Cribbage Game

Even if your kids learn nothing else from the classic card game of Cribbage – they will always remember the combination of numbers that add up to 15! You have to constantly use mental math throughout this game so it’s great for review. In order to play, you need the traditional race track board with pegs as well as a deck of cards.

Yahtzee Game

Both Yahtzee and Farkle work on a similar premise: roll the dice, pick which ones to keep and which to roll again, and then add up your score. Although math is central to the game, it’s almost hidden under the guise of fun. They both work on developing probability skills as well – trying to decide where to drop your points because you are more likely to get a certain combination than others.

Monopoly Box

Although it might be the game that never ends, Monopoly teaches great skills in business sense, finance, strategy, and math skills like adding, subtracting and multiplication. It can be a very complicated game that takes a large chunk of time, but you can adapt it to your kids’ skill level. Of course, they also have Monopoly Jr. for younger players that focus more on the concepts of how we use money to pay for things such as entertainment. Plus, there are so many incredibly fun versions based on video games, TV shows/movies, local cities,

Educational Science Board Games

Science seems like a tricky topic for board games, but there are actually some pretty fun and creative games out there to help with learning science concepts – even for kids who are young.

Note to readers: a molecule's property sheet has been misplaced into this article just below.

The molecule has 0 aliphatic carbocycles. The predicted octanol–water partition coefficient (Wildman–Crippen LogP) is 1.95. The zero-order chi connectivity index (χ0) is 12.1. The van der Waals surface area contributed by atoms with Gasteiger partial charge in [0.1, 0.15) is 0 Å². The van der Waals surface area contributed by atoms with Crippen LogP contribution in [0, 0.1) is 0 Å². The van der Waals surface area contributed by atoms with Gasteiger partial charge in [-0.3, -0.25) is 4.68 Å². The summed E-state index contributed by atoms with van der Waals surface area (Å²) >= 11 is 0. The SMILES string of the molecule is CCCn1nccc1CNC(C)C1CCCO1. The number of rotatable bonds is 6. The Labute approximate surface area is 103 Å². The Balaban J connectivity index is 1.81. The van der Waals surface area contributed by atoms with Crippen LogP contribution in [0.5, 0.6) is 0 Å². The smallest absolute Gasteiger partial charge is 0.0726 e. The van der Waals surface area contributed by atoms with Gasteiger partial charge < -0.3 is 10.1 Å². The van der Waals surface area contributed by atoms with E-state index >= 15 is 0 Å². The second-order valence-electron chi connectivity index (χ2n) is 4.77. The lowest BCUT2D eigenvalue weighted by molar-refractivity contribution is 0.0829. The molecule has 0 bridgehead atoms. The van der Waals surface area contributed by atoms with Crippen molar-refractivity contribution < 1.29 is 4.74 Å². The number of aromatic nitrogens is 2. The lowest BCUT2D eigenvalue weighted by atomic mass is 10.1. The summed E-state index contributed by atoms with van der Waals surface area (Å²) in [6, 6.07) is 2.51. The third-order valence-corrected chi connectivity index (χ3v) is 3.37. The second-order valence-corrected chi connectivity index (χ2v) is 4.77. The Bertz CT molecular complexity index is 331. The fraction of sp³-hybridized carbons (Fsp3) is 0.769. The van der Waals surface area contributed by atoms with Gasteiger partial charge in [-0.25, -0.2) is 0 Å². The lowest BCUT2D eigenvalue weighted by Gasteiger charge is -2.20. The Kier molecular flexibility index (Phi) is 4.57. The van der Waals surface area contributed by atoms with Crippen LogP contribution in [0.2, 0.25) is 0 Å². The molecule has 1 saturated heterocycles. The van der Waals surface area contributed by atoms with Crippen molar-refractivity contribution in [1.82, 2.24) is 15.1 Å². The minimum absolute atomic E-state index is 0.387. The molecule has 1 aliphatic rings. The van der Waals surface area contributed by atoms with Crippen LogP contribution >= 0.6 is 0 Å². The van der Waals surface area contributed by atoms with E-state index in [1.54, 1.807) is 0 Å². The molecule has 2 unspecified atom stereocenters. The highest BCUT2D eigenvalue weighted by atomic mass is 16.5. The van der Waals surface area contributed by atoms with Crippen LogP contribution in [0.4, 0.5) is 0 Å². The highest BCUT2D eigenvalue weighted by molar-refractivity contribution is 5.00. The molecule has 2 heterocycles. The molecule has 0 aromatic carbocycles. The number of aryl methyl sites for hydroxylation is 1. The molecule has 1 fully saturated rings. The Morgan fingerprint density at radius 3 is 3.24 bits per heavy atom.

Wildcraft: A Herbal Adventure Game Box

If you want kids to start recognizing medicinal plants, check out the game Wildcraft. It’s a co-operative game (which means you work together for the goal instead of against each other.) Designed for kids ages 4+, you go on a journey to collect berries for Grandmother’s pie, only to have some challenges along the way which involve knowing which plants to use to solve them. It’s a unique way to approach game time and to appreciate that weeds aren’t just weeds.

Periodic Board Game

The bulk of science games I recommend come from a company called Genius Games. They have created a whole collection of fun and engaging games which we love. For example, Periodic makes the periodic table into a game where you race around collecting elements to accomplish tasks. Subatomic has you build your own atoms out of neutrons, protons, and electrons. There are lots more biology and chemistry games, but they also have games like Ecosystem, which is a mini card game where you create your very own ecosystem with animals, rivers, and various insects. If you have science buffs, they might like trying out Tesla vs Edison Duel.

You can read our review of several of these games (and a few more).

Educational Board Games for History and Geography

There are tons of board games based on history and geography. It’s a subject that just naturally lends itself to games

Risk Board Game

Admittedly, I find it frustrating, but there are several people in my family that love the game of Risk. This game is about world domination using strategy and warfare tactics. You become very familiar with the continents of the world and understanding how wars work. It’s an interesting way to approach geography. And, my kids have always loved the little soldier figurines. I also just discovered there’s a whole new version which you can pair up with an Amazon Alexa which offers variations like dragons and shorter options.

Trekking Through History Board Game Box

This game takes you and your kids through time. Trekking Through History involves experiencing moments in history in chronological order. You have 3 12-hour game days to gather as many events and rewards as possible. You can earn points based on the cards you pick, the rewards that are given on each card, and also on your itinerary cards. It’s a fun way to learn about different things that have happened in the past. There are more than 100 cards to choose from.

Trappers and TRaders Card Game Box